2. To gain or exercise tight control over someone or something. After her predecessor allowed the company to wallow in mediocrity for nearly 10 years, the new CEO took a firm grip on the business and steered it to unimaginable success. You need to take a firm grip on this new recruit. He's got talent, sure, but he's reckless!
See also: firm, grip, on, take

take a firm line (on or against something)

To publicly assert one's opinion or defense of or opposition to something without relenting. I know voicing my opinion on this legislation may put my job in jeopardy, but it's time to take a firm line against these discriminatory hiring practices. Though an unpopular opinion, the principal took a firm line on keeping classes separated by gender.
See also: firm, line, take

take a firm stand (on or against something)

To publicly assert one's opinion or defense of or opposition to something without relenting. I know voicing my opinion on this legislation may put my job in jeopardy, but it's time to take a firm stand against these discriminatory hiring practices. Though an unpopular opinion, the principal took a firm stand on keeping classes separated by gender.
See also: firm, stand, take

*firm hand

Fig. [someone's] strong sense of management; a high degree of discipline and direction. (*Typically: exercise ~; have ~; need ~; take ~; use~.) I had to use a firm hand with Perry when he was a child. He had a problem with discipline.
See also: firm, hand

firm something up

 
1. Lit. to make something more stable or firm. We need to firm this table up. It is very wobbly. You need to use a whisk to firm up the egg whites.
2. Fig. to make a monetary offer for something more appealing and attractive and therefore more "solid" and likely to be accepted. You will have to firm the offer up with cash today, if you really want the house. Please firm up this offer if you still want the house.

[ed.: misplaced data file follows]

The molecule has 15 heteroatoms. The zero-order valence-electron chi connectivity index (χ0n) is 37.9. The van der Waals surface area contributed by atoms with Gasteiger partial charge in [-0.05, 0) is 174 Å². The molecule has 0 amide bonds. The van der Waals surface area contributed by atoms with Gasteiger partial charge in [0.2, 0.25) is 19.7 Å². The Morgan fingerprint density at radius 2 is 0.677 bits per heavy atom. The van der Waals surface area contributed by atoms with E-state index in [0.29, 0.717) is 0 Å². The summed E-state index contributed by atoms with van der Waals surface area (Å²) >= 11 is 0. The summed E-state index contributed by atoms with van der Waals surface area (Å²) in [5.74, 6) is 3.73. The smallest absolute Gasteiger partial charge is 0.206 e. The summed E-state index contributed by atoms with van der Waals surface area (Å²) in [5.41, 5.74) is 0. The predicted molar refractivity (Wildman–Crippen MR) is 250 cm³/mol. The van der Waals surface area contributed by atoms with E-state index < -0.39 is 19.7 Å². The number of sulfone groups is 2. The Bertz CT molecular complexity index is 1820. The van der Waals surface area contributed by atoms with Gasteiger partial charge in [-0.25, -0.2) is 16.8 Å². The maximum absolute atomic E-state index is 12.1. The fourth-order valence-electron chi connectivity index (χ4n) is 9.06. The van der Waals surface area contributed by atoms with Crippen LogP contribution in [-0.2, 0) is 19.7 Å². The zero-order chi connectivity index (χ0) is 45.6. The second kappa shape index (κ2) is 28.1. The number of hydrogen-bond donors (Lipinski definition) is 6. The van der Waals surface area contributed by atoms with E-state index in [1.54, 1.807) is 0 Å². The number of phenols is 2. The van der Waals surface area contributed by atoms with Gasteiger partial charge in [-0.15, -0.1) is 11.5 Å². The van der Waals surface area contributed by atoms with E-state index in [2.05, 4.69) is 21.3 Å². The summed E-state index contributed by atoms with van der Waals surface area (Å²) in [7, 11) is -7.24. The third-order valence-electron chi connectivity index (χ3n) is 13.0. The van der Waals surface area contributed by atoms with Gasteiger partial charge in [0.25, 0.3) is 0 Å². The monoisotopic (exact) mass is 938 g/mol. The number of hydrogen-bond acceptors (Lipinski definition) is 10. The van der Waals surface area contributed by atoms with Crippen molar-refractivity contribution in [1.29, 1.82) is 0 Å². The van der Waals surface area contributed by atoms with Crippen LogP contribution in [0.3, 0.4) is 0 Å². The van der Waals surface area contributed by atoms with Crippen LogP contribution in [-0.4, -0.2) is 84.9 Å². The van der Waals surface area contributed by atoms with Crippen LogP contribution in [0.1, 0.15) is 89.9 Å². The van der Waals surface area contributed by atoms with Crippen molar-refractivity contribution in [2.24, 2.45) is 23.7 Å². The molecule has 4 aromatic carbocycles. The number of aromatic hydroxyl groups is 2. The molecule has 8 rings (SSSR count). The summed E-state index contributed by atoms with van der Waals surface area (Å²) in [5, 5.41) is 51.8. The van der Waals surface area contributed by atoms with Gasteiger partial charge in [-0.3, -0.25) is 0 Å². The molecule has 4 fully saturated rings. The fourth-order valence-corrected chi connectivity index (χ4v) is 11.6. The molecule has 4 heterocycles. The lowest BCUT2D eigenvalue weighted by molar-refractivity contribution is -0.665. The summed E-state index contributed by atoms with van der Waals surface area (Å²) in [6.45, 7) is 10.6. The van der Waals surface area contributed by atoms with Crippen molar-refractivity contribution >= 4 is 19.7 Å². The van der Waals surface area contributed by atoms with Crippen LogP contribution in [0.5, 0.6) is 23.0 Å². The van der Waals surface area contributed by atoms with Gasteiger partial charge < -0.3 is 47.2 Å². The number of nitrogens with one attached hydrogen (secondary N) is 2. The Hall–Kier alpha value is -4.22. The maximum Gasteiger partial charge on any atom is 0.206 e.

See also: firm, up

firm up

 
1. Lit. to develop better muscle tone; to become less flabby. I need to do some exercises so I can firm up. You really ought to firm up.
2. Fig. to become more stable or viable; to recover from or stop a decline. The economy will probably firm up soon. I hope that cattle prices firm up next spring.
See also: firm, up

keep a firm grip on someone or something

 and keep a tight grip on someone or something 
1. Lit. to hold on to someone or something tightly. As they approached the edge, Sally kept a firm grip on little Timmy. She kept a tight grip on him. Keep a firm grip on my hand as we cross the street.
2. Fig. to keep someone or something under firm control. The manager keeps a firm grip on all the employees. I try to keep a firm grip on all the accounts.
See also: firm, grip, keep, on

take a firm grip on someone or something

 
1. Lit. to grasp someone or something tightly. The police officer took a firm grip on Fred and led him to the squad car. Mary took a firm grip on the handle and pulled hard.
2. Fig. to gain control of someone or something. You will have to take a firm grip on Andrew. He has a mind of his own. Someone needs to take a firm grip on this department and get it organized.
See also: firm, grip, on, take

be on firm ground

be sure of your facts or secure in your position, especially in a discussion.
See also: firm, ground, on

a firm hand

strict discipline or control.
Often used in the the fuller form, a firm hand on the reins (or the tiller ), this phrase is employing the image of controlling a horse by using the reins (or a boat using the tiller).
See also: firm, hand

be a great/firm believer in something

believe strongly that something is good, important or valuable: My mother was a great believer in horoscopes all her life.The boss was a firm believer in developing strong teamwork.

stand ˈfast/ˈfirm

refuse to move back; refuse to change your opinions or behaviour: The management have stood firm against demands for a pay increase. OPPOSITE: shift your ground
Fast here means ‘firmly fixed’.
See also: fast, firm, stand

be on firm ˈground

be sure about your beliefs, knowledge, etc.; be confident: I don’t know a lot about physics, I’m afraid. I’m on firmer ground with mathematics, which I studied at university.
See also: firm, ground, on